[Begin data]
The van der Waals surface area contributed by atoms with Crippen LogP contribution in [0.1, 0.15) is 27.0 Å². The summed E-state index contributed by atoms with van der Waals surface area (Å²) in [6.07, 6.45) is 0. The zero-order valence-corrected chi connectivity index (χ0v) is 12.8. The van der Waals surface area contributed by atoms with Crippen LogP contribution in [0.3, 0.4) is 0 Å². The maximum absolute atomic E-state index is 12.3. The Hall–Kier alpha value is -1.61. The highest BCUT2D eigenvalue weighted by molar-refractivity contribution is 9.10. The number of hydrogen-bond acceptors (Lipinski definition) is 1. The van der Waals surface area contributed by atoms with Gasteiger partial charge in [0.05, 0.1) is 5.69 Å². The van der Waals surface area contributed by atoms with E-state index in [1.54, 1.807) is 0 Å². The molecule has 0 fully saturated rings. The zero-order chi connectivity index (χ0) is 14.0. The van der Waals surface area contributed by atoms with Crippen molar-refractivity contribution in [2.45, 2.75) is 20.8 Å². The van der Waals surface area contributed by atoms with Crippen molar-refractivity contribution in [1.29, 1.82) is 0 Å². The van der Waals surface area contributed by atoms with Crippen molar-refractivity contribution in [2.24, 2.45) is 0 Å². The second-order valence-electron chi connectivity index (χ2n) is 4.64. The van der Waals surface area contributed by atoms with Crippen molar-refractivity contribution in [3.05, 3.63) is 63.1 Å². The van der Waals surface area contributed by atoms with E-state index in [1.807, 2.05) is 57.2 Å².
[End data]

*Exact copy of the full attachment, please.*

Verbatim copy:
The van der Waals surface area contributed by atoms with Crippen LogP contribution in [0.1, 0.15) is 27.0 Å². The summed E-state index contributed by atoms with van der Waals surface area (Å²) in [6.07, 6.45) is 0. The zero-order valence-corrected chi connectivity index (χ0v) is 12.8. The van der Waals surface area contributed by atoms with Crippen LogP contribution in [0.3, 0.4) is 0 Å². The maximum absolute atomic E-state index is 12.3. The Hall–Kier alpha value is -1.61. The highest BCUT2D eigenvalue weighted by molar-refractivity contribution is 9.10. The number of hydrogen-bond acceptors (Lipinski definition) is 1. The van der Waals surface area contributed by atoms with Gasteiger partial charge in [0.05, 0.1) is 5.69 Å². The van der Waals surface area contributed by atoms with E-state index in [1.54, 1.807) is 0 Å². The molecule has 0 fully saturated rings. The zero-order chi connectivity index (χ0) is 14.0. The van der Waals surface area contributed by atoms with Crippen molar-refractivity contribution in [2.45, 2.75) is 20.8 Å². The van der Waals surface area contributed by atoms with Crippen molar-refractivity contribution in [1.29, 1.82) is 0 Å². The van der Waals surface area contributed by atoms with Crippen molar-refractivity contribution in [2.24, 2.45) is 0 Å². The second-order valence-electron chi connectivity index (χ2n) is 4.64. The van der Waals surface area contributed by atoms with Crippen molar-refractivity contribution in [3.05, 3.63) is 63.1 Å². The van der Waals surface area contributed by atoms with E-state index in [1.807, 2.05) is 57.2 Å².